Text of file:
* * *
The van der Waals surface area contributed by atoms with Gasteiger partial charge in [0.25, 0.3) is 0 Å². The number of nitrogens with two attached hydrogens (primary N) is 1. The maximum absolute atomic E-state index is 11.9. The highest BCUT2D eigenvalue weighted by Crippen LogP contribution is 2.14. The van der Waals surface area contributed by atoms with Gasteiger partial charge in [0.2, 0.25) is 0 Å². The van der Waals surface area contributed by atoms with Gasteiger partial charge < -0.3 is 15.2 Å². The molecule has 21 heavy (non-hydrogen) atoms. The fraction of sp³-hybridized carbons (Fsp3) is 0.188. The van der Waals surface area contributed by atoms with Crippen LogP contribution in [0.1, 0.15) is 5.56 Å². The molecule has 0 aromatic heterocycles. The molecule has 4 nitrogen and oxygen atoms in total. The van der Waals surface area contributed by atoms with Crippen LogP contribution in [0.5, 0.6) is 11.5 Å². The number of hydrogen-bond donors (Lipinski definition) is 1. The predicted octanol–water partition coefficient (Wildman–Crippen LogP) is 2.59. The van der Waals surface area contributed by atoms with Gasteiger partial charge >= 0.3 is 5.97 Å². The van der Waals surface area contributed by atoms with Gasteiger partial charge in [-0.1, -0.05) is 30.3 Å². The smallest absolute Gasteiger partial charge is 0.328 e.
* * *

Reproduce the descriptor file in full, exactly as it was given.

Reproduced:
The van der Waals surface area contributed by atoms with Gasteiger partial charge in [0.25, 0.3) is 0 Å². The number of nitrogens with two attached hydrogens (primary N) is 1. The maximum absolute atomic E-state index is 11.9. The highest BCUT2D eigenvalue weighted by Crippen LogP contribution is 2.14. The van der Waals surface area contributed by atoms with Gasteiger partial charge in [0.2, 0.25) is 0 Å². The van der Waals surface area contributed by atoms with Gasteiger partial charge < -0.3 is 15.2 Å². The molecule has 21 heavy (non-hydrogen) atoms. The fraction of sp³-hybridized carbons (Fsp3) is 0.188. The van der Waals surface area contributed by atoms with Crippen LogP contribution in [0.1, 0.15) is 5.56 Å². The molecule has 0 aromatic heterocycles. The molecule has 4 nitrogen and oxygen atoms in total. The van der Waals surface area contributed by atoms with Crippen LogP contribution in [0.5, 0.6) is 11.5 Å². The number of hydrogen-bond donors (Lipinski definition) is 1. The predicted octanol–water partition coefficient (Wildman–Crippen LogP) is 2.59. The van der Waals surface area contributed by atoms with Gasteiger partial charge >= 0.3 is 5.97 Å². The van der Waals surface area contributed by atoms with Gasteiger partial charge in [-0.1, -0.05) is 30.3 Å². The smallest absolute Gasteiger partial charge is 0.328 e.